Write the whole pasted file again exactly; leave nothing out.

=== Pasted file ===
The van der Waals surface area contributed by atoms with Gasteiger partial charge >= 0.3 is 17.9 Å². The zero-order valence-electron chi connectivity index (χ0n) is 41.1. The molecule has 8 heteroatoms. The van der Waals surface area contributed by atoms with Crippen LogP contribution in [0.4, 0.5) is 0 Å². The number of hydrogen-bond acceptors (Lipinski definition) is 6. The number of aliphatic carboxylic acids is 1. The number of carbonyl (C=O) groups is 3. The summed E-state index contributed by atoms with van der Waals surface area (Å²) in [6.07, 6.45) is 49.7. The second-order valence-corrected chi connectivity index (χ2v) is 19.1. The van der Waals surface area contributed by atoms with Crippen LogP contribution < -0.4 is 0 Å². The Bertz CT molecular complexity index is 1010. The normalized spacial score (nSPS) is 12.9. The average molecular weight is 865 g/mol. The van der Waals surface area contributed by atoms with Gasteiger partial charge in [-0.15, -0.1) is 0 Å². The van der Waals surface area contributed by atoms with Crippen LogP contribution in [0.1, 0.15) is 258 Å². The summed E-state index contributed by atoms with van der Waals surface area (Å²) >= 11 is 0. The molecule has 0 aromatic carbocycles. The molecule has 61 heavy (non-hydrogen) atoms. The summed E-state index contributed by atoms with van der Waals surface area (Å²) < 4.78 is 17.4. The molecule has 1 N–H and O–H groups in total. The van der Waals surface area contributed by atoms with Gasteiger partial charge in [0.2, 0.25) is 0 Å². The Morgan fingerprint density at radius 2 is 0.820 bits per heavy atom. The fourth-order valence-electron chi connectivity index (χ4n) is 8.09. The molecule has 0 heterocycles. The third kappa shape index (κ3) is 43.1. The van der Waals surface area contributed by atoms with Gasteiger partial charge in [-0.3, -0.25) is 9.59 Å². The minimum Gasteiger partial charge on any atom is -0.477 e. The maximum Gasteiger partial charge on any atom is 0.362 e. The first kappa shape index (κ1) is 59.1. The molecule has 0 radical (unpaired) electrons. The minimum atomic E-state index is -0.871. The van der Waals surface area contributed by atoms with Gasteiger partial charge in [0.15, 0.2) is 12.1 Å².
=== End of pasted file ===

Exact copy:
The van der Waals surface area contributed by atoms with Gasteiger partial charge >= 0.3 is 17.9 Å². The zero-order valence-electron chi connectivity index (χ0n) is 41.1. The molecule has 8 heteroatoms. The van der Waals surface area contributed by atoms with Crippen LogP contribution in [0.4, 0.5) is 0 Å². The number of hydrogen-bond acceptors (Lipinski definition) is 6. The number of aliphatic carboxylic acids is 1. The number of carbonyl (C=O) groups is 3. The summed E-state index contributed by atoms with van der Waals surface area (Å²) in [6.07, 6.45) is 49.7. The second-order valence-corrected chi connectivity index (χ2v) is 19.1. The van der Waals surface area contributed by atoms with Crippen LogP contribution < -0.4 is 0 Å². The Bertz CT molecular complexity index is 1010. The normalized spacial score (nSPS) is 12.9. The average molecular weight is 865 g/mol. The van der Waals surface area contributed by atoms with Gasteiger partial charge in [-0.15, -0.1) is 0 Å². The van der Waals surface area contributed by atoms with Crippen LogP contribution in [0.1, 0.15) is 258 Å². The summed E-state index contributed by atoms with van der Waals surface area (Å²) >= 11 is 0. The molecule has 0 aromatic carbocycles. The molecule has 61 heavy (non-hydrogen) atoms. The summed E-state index contributed by atoms with van der Waals surface area (Å²) < 4.78 is 17.4. The molecule has 1 N–H and O–H groups in total. The van der Waals surface area contributed by atoms with Gasteiger partial charge in [0.2, 0.25) is 0 Å². The Morgan fingerprint density at radius 2 is 0.820 bits per heavy atom. The fourth-order valence-electron chi connectivity index (χ4n) is 8.09. The molecule has 0 heterocycles. The third kappa shape index (κ3) is 43.1. The van der Waals surface area contributed by atoms with Gasteiger partial charge in [-0.3, -0.25) is 9.59 Å². The minimum Gasteiger partial charge on any atom is -0.477 e. The maximum Gasteiger partial charge on any atom is 0.362 e. The first kappa shape index (κ1) is 59.1. The molecule has 0 radical (unpaired) electrons. The minimum atomic E-state index is -0.871. The van der Waals surface area contributed by atoms with Gasteiger partial charge in [0.15, 0.2) is 12.1 Å².